Choosing a good drum mic that will be within your budget is often a long road and requires a lot of research. There are many videos on the manufacturer’s websites that demonstrate drum songs and beat recordings that were made with specific mics they are offering and you can compare them all. You don’t have to worry about buying anything that isn’t tested since you can check it for yourself most often. Usually, some of the reviewers record their own videos to show other customers how well the mics capture and reproduce sound.
All in all, as long as you are looking at reliable companies and stay within the 100-1000$ budget you should be thrilled with the quality of whatever mic you end up buying!
Our Best Choice has to be Audix’s drum mic. It surprises everyone with the clarity that shines through the recording and live performances. The way it handles high-pitched noises without adding on any distortion makes for a dependable mic that won’t be surprising you with any frustrating sounds. Whether it’s a studio session or a live performance the D6 mic will not only look stylish and professional but is also optimized to capture the tones and sounds of floor toms, kick drums and bass cabs.
It’s dead easy to set-up and you will be noticing an improvement in the kick drum right from the beginning hits you place. It’s also a durable product that will last you years if you take care of it well and don’t hit against it too hard, even by accident! You can place it in a wide range of spots (click for the study guide) to get the finest sound selection of sounds and that makes it highly portable. That is another plus if you are looking for a mic that is easy to transport and place without fussing around.
Audix’s drum mic is our Best Choice simply because it’s at just the right price that a quality mic should have, and thanks to all the best features it also allows you to get the finest performance out of your drum kits!
Our Premium Choice has to go to Neumann’s product, simply because Neumann has been in the industry for decades and knows how to upgrade each of their mics to suit the customer with the best precision. The mic comes in a bundle with a windscreen and clamp, which is way more than the usual drum mic bundle which usually only supplies with a mic and no stand or clamps. While this is one of those mics that borders on the 1000$ mark, it’s understandable due to the professional quality. This is the kind of drum mic you can find in professional recording studios and backstage of famous performers.
It can be used either as a spot or overhead mic and the cardioid pattern will make sure that the other instruments don’t interrupt your drum kit recordings in any way. The drum mic is available in both matte black and nickel colors so you will be able to find which one of the two suits the rest of your gear. You won’t get any distortion from high-pressure sounds with Neumann, you can be sure to only achieve quality sounds with this high-quality drum mic.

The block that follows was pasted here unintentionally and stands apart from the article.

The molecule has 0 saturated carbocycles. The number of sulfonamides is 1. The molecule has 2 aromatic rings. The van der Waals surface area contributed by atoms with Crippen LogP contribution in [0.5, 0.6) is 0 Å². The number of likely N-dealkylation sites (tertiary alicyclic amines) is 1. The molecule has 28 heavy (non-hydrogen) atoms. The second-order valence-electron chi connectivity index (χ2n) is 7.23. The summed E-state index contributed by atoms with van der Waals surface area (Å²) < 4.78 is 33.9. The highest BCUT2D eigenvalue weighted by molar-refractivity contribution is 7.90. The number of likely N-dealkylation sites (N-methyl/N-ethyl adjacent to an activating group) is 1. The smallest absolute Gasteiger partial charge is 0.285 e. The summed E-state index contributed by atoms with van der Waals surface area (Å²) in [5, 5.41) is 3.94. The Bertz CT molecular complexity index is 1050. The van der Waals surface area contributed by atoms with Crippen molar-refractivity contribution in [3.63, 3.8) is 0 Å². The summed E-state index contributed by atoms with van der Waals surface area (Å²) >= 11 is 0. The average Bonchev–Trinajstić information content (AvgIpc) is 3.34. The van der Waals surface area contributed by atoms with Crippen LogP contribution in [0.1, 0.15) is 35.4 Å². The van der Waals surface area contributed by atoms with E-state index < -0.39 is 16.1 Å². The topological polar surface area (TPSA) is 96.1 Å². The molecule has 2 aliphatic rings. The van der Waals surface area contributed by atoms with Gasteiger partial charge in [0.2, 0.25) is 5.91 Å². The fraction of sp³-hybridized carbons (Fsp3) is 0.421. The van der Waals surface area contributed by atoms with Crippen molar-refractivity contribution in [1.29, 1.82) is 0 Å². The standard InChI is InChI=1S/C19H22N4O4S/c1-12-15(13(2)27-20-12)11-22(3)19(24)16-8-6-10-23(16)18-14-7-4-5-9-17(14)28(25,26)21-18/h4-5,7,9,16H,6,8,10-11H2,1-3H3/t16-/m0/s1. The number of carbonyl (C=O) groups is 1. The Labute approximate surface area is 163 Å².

Neumann’s product is our Premium Choice thanks to the bundle it offers during the purchase and the simply phenomenal sound quality that you can only get from best quality studios.
Our Best Value choice has to go Shure’s product. Shure not only has a long history of existing on the market but also has a history of selling only high quality mics. The SM57 has an appealing capsule design that will make sure to block out any unwanted sounds that could come through from other instruments or background noise. It also comes in bundles with different accessories you could need when you are setting up your drum mics to hold up near your equipment. It comes with either a cable, XLR and USB adapters, a stand and windscreen.
These drum mics are an affordable and durable piece of gear that will give the finest kind of sound reproduction that you can get from an affordable brand. The mics are developed in a way to provide a good variety of materials that will help with the accuracy of the sound that will be coming through to give the most accurate representation 0f the drum kit sounds. It’s made to focus specifically on one source of sound output which makes for an ideal drum mic that will give you those crispy drum sounds that you desire.
Our Great Value choice definitely has to be Shure’s drum mic thanks to the amazing bundles it offers and the simple high-quality of the performance output, whether it’s live or in studio – read the study on what mic to use for which here!